Structure is the skeleton of the speech and just enough structure allows us the freedom to fill in the gaps off the ‘top of our heads’ or extemperaneously as our US cousins might say. The bare bones of a speech structure includes-
- the point to be made
- a strong beginning,
- a releveant and focused middle and
- a punchy ending
So with 5 minutes to prepare here’s what you might do minute by minute-
Minute 1 – Decide on the point- the main idea that you want to convey to your audience.
Minute 2 – Find the right beginning- think of a good example, a fascinating fact or relevant story you can tell to bring your point to life and capture the audience’s attention.
Minute 3 – Create a simple ‘storyboard’ or outline- Grab a beer mat, fag-packet or scrap of paper and write down a couple of words to remind you of your key points point, example and a few essential things that you might not otherwise remember.
Minute 4 – Practice giving the first and the last bits of your speech – out loud if you can (I’ve scared many a neighbour in a toilet cubicle like this) or in your own head if you really can’t – perhaps you’re already in the room and maybe your boss has just asked you to give a quick update on something.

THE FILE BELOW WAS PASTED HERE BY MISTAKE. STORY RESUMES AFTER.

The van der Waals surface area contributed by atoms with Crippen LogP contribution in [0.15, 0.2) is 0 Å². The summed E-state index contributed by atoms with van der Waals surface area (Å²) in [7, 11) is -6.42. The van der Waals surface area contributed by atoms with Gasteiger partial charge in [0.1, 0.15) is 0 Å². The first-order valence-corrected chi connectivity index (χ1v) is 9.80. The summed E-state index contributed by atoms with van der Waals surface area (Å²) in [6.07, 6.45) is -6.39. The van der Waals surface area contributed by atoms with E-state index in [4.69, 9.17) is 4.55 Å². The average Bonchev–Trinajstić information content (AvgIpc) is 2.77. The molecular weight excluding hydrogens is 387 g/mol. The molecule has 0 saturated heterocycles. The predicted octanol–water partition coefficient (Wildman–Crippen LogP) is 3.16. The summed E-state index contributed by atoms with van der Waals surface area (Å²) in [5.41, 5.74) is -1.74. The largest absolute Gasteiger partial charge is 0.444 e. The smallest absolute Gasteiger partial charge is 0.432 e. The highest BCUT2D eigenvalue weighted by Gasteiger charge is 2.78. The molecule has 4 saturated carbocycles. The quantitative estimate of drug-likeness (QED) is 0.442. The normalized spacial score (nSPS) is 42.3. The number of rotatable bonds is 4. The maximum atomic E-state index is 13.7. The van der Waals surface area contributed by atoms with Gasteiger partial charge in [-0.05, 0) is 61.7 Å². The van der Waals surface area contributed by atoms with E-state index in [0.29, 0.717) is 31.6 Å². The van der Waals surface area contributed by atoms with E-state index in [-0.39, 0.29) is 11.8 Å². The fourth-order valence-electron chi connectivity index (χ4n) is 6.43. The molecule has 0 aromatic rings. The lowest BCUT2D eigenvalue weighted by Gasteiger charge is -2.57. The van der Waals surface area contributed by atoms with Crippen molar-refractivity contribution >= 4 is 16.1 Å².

Minute 5 – Focus in to the room, the people, what’s being said and the mood- look at your outline one more time, think of what your first sentence will be when you start. Then just ‘tune in’ to what’s happening so that you can matchyour opening remarks to what’s gone before .
Good luck, you won’t need it.
This is a part of my Fit, Focus & Flair model. To be great, a presentation must be a perfect FIT for the situation; the content must have complete FOCUS on it’s purpose and message; and it must have enough FLAIR to stand out on the day, and in our memories. Learn more about developing your Fit, Focus and Flair.